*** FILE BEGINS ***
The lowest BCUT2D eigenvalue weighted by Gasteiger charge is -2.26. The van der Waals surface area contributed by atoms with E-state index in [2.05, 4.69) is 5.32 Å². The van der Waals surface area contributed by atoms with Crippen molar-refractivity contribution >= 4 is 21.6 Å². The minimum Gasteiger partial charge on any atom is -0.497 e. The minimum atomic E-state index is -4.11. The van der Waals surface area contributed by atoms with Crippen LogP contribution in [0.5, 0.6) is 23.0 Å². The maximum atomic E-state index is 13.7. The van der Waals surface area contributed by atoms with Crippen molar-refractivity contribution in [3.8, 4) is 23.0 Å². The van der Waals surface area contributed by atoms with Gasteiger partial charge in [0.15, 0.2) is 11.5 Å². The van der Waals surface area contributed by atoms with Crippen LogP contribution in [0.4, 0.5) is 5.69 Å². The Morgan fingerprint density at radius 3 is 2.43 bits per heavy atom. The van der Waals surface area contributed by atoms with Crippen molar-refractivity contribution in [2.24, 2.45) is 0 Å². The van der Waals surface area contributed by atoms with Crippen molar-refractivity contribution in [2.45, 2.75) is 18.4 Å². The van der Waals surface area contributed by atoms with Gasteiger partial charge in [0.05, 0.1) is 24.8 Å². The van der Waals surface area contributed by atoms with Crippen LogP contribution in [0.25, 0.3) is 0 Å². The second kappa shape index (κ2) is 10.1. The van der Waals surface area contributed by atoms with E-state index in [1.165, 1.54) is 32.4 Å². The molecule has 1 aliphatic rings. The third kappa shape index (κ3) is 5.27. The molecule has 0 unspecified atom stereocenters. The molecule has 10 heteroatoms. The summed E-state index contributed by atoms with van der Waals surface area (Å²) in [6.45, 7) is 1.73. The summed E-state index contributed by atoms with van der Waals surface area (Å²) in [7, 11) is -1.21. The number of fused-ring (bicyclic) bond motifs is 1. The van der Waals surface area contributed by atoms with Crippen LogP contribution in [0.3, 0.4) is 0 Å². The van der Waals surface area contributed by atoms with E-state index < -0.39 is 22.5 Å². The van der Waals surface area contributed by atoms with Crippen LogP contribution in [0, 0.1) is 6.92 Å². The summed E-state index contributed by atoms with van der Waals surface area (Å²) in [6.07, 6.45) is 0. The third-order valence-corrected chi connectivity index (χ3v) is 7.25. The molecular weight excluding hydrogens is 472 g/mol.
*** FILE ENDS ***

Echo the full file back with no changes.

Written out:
The lowest BCUT2D eigenvalue weighted by Gasteiger charge is -2.26. The van der Waals surface area contributed by atoms with E-state index in [2.05, 4.69) is 5.32 Å². The van der Waals surface area contributed by atoms with Crippen molar-refractivity contribution >= 4 is 21.6 Å². The minimum Gasteiger partial charge on any atom is -0.497 e. The minimum atomic E-state index is -4.11. The van der Waals surface area contributed by atoms with Crippen LogP contribution in [0.5, 0.6) is 23.0 Å². The maximum atomic E-state index is 13.7. The van der Waals surface area contributed by atoms with Crippen molar-refractivity contribution in [3.8, 4) is 23.0 Å². The van der Waals surface area contributed by atoms with Gasteiger partial charge in [0.15, 0.2) is 11.5 Å². The van der Waals surface area contributed by atoms with Crippen LogP contribution in [0.4, 0.5) is 5.69 Å². The Morgan fingerprint density at radius 3 is 2.43 bits per heavy atom. The van der Waals surface area contributed by atoms with Crippen molar-refractivity contribution in [2.24, 2.45) is 0 Å². The van der Waals surface area contributed by atoms with Crippen molar-refractivity contribution in [2.45, 2.75) is 18.4 Å². The van der Waals surface area contributed by atoms with Gasteiger partial charge in [0.05, 0.1) is 24.8 Å². The van der Waals surface area contributed by atoms with Crippen LogP contribution in [0.25, 0.3) is 0 Å². The second kappa shape index (κ2) is 10.1. The van der Waals surface area contributed by atoms with E-state index in [1.165, 1.54) is 32.4 Å². The molecule has 1 aliphatic rings. The third kappa shape index (κ3) is 5.27. The molecule has 0 unspecified atom stereocenters. The molecule has 10 heteroatoms. The summed E-state index contributed by atoms with van der Waals surface area (Å²) in [6.45, 7) is 1.73. The summed E-state index contributed by atoms with van der Waals surface area (Å²) in [7, 11) is -1.21. The number of fused-ring (bicyclic) bond motifs is 1. The van der Waals surface area contributed by atoms with Crippen LogP contribution in [0.3, 0.4) is 0 Å². The van der Waals surface area contributed by atoms with E-state index < -0.39 is 22.5 Å². The van der Waals surface area contributed by atoms with Crippen LogP contribution in [0, 0.1) is 6.92 Å². The summed E-state index contributed by atoms with van der Waals surface area (Å²) in [6.07, 6.45) is 0. The third-order valence-corrected chi connectivity index (χ3v) is 7.25. The molecular weight excluding hydrogens is 472 g/mol.